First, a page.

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Posted: March 12, 2015

Volunteers help deliver a world-class event

As the spectacular Panorama Mountain Resort hums with the excitement of hosting over 100 athletes from 25 countries for the IPC Alpine Skiing World Championships, another high-performance team is also in motion, making it all happens: the volunteers.

They’ve come from across Canada as well as Australia, Great Britain and the U.S.; 120 in total. Friendly, efficient and committed, volunteers pay their own way to the event and many have been working together at ski competitions for years, some since before the Vancouver 2010 Paralympic Games. They work for four to 19 days and have expenses covered while onsite.

“Just to be involved with this is an incredible experience,” said chief of equipment Bobby Stewart of Jindabyne, Australia. Stewart has been at it since 2004 and manages equipment including radios, drills, skidoos and dye packs, making sure everything is ready to go, every day.

“There are some very exceptional athletes who have overcome great physical difficulties to be able to ski as fast as able-bodied people, and it’s the camaraderie between the athletes, the coaches, the volunteers,” Stewart said. “It’s a pretty good working relationship.”

Volunteer coordinator Nancy Brush of Panorama, coordinates all 120 volunteers. An event planner with 25 years’ experience in the ski event business, Brush organizes the group using an enormous spreadsheet and stresses that every single role is critical.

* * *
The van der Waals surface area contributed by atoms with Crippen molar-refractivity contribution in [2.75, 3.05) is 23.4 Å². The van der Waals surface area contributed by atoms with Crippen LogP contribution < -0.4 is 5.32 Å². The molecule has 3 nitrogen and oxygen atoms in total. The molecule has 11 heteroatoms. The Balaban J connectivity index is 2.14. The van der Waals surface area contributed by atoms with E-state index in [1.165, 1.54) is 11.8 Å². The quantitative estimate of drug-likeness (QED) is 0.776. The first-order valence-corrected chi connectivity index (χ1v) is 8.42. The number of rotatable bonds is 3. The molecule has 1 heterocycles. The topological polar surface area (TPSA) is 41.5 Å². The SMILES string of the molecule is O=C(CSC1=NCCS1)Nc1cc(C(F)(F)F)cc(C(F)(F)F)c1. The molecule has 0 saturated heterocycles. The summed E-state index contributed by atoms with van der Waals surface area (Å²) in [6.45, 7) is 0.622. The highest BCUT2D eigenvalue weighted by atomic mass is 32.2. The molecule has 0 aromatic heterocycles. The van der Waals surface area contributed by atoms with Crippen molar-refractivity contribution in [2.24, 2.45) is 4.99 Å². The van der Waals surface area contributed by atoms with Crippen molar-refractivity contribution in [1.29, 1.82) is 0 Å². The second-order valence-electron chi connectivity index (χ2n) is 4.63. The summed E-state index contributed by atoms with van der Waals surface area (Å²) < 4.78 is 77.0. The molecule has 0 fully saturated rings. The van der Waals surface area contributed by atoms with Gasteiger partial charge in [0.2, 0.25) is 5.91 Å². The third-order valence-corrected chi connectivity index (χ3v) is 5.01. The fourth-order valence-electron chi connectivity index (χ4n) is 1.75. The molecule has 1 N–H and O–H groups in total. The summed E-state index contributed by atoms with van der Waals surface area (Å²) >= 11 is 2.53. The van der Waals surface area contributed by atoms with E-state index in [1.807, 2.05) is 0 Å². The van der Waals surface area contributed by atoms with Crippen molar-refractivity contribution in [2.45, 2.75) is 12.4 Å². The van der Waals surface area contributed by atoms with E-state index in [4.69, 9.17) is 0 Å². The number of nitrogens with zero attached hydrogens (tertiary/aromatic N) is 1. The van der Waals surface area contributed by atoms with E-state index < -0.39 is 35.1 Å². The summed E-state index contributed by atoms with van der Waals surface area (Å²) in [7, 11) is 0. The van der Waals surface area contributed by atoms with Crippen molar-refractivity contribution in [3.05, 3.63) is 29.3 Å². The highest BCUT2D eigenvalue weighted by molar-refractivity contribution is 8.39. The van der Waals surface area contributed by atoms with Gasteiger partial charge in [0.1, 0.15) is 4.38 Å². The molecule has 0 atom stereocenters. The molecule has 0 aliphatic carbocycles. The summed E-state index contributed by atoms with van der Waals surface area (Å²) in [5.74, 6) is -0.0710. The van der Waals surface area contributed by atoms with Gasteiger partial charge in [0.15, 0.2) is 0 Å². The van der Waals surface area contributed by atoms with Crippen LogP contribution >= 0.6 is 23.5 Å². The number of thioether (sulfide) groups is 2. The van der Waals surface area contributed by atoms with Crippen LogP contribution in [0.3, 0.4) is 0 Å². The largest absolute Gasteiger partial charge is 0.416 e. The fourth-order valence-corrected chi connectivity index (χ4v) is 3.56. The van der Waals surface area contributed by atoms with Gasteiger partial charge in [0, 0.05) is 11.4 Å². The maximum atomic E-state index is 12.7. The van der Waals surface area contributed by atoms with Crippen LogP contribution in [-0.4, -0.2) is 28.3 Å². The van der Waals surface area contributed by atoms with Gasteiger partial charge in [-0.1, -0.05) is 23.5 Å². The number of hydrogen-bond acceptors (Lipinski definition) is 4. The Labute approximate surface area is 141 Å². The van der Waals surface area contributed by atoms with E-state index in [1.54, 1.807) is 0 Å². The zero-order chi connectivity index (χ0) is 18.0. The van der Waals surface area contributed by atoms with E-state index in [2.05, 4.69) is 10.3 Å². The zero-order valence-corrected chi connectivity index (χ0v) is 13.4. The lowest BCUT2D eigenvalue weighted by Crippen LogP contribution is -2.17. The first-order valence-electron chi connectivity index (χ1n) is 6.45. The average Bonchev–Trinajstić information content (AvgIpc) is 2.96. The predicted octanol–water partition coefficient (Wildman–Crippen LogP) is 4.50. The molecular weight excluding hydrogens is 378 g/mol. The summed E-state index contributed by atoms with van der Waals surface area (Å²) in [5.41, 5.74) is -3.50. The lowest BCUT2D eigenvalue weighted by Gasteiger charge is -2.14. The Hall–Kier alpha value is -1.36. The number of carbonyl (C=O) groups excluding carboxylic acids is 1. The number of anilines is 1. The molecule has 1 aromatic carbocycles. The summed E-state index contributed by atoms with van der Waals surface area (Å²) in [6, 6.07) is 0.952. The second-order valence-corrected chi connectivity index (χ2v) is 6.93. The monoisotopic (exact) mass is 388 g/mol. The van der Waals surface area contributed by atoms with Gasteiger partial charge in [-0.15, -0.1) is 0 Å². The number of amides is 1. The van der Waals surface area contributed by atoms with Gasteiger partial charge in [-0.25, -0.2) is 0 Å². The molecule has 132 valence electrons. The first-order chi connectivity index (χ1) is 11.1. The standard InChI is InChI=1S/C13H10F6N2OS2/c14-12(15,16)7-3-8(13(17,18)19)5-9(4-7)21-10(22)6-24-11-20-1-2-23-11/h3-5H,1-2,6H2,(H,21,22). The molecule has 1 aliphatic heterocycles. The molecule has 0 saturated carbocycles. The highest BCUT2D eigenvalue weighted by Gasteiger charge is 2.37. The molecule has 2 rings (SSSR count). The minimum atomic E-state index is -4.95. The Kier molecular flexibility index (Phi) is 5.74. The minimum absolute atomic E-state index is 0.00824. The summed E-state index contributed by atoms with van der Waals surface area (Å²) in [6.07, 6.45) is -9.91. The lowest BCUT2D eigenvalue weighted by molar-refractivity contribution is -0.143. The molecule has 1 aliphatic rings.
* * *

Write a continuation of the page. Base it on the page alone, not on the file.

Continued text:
“They’re all great and every role is important,” said Brush. “You have your chief of course and your course workers and they work really hard, and then you have the mother who comes in and collects the bibs at the end of the day, and you have to have it all. You can’t run the race the next day without a bib and you can’t run the race the next day without a course.”

Volunteer assignments include electronic timing, hand timing, wiring, intervals, gate keepers, gate judges, chief of gates, course workers, course crews, course chiefs, bib collectors, retail, media and people managing the crossings on the course.

“It’s just really gratifying that they all come with a happy heart and a willingness to learn and to create a great event,” said Brush.

Pam Carefull and her husband John are here from Newcastle, England. She is a gate judge and he is working on the course. Pam got hooked on Games while volunteering in London and Sochi and convinced her husband to get on board for Panorama.

“She’s been so inspired by it, I thought it’s the thing to do,” said John. “It’s a great time.”

Keltie and Bruce Law, from Burlington, Ont., are in their fourth year of volunteering at IPC events.

“We’ve always been very involved in our kids’ ski racing careers as volunteers and parents, so this is just an extension of the whole program,” said Keltie, who is assistant chief of gates. “We love the people, we just have so much fun out here. It’s hard work but it’s very worthwhile and it’s just a great experience.”

Husband Bruce, a member of the course crew, added, “A lot of the coaches and refs and TV are saying that this crew – I’m not saying me – these guys are the best in the world at what they do. It’s amazing to watch, and the athletes and coaches are very complimentary.

“These people are selfless.”

The IPC Alpine Skiing World Championships ended March 9.

Alpine Canada Alpin


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